That Pale Mother Rising : Sentimental Discourses and the Imitation of Motherhood in Nineteenth Century America
"That Pale Mother Rising" concerns the persistence of essentialized motherhood in the midst of the postmodern, linking nineteenth-century sentimentalism to the American founders' understanding of the democratic social body. Using slave narratives and texts of canonical male writers not conventionally aligned with sentimentalism, Cherniavsky explores how essential motherhood paradoxically resolves into oppositional imitation.
- Paperback | 176 pages
- 140.5 x 209.3 x 12.4mm | 268.73g
- 01 Jun 1995
- Indiana University Press
- Bloomington, IN, United States
About Eva Cherniavsky
EVA CHERNIAVSKY is Assistant Professor of English and adjunct faculty in Women's Studies at Indiana University. Her articles have appeared in Arizona Quarterly, Genders, and Discovering Difference: Contemporary Essays in American Culture.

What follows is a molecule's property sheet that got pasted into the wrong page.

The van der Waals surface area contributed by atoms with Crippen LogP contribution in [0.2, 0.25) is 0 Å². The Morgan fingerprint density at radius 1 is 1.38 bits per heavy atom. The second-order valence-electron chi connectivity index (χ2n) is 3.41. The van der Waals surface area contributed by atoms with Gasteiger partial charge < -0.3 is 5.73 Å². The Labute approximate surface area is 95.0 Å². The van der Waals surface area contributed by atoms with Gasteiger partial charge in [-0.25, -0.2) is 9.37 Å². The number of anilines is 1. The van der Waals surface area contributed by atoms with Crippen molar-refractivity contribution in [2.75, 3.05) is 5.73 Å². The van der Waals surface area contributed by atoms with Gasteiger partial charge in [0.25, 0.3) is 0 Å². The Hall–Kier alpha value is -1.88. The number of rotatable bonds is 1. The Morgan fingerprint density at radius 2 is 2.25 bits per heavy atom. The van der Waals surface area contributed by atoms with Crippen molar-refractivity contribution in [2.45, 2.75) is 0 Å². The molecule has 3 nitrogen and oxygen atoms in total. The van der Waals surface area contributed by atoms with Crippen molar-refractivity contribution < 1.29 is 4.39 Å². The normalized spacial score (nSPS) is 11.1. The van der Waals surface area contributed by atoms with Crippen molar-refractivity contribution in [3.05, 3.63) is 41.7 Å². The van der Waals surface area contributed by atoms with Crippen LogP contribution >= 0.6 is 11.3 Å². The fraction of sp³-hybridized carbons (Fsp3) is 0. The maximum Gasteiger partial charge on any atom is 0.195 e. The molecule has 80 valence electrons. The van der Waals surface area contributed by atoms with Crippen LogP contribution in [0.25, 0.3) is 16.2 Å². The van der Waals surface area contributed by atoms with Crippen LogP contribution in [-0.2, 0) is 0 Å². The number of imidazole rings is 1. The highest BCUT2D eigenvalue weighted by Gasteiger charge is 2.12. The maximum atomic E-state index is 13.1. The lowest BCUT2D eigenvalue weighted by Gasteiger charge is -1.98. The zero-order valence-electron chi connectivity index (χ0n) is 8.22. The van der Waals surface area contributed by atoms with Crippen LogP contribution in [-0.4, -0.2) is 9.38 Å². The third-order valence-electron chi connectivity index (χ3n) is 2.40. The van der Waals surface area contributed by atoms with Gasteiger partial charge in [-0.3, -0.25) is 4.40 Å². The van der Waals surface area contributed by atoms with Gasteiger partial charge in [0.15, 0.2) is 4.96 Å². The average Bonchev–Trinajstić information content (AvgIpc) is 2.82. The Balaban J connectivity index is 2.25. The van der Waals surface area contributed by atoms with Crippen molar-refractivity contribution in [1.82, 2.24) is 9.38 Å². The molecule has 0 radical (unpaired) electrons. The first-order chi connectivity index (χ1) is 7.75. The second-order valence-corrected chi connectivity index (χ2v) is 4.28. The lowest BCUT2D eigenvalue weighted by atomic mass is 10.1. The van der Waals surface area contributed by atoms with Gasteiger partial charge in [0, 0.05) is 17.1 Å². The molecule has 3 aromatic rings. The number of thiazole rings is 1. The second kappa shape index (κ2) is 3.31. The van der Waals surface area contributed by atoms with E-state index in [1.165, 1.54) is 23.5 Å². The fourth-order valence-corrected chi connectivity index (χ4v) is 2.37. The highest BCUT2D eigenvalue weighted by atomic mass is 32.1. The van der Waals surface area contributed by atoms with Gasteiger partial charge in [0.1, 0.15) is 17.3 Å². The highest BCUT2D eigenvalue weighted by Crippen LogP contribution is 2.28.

Back cover copy
This book concerns the persistence of essentialized motherhood in the midst of the postmodern, linking nineteenth-century sentimentalism to the American founders' understanding of the democratic social body.
Table of contents
PREFACE ACKNOWLEDGMENTS 1. The Limits of Liberal Discourse: Non/White Women of the Republic 2. Charlotte TempleOs Remains 3. Revivification and Utopian Time: Poe versus Stowe 4. Stange Coincidence: Disavowal and History in Hawthorne and Cummins 5. Your Mother Is Here: Harriet Jacobs and the Decommodification of Motherhood Postscript: Postmodern Subjectivity and Virtual Motherhood Notes Works Cited Index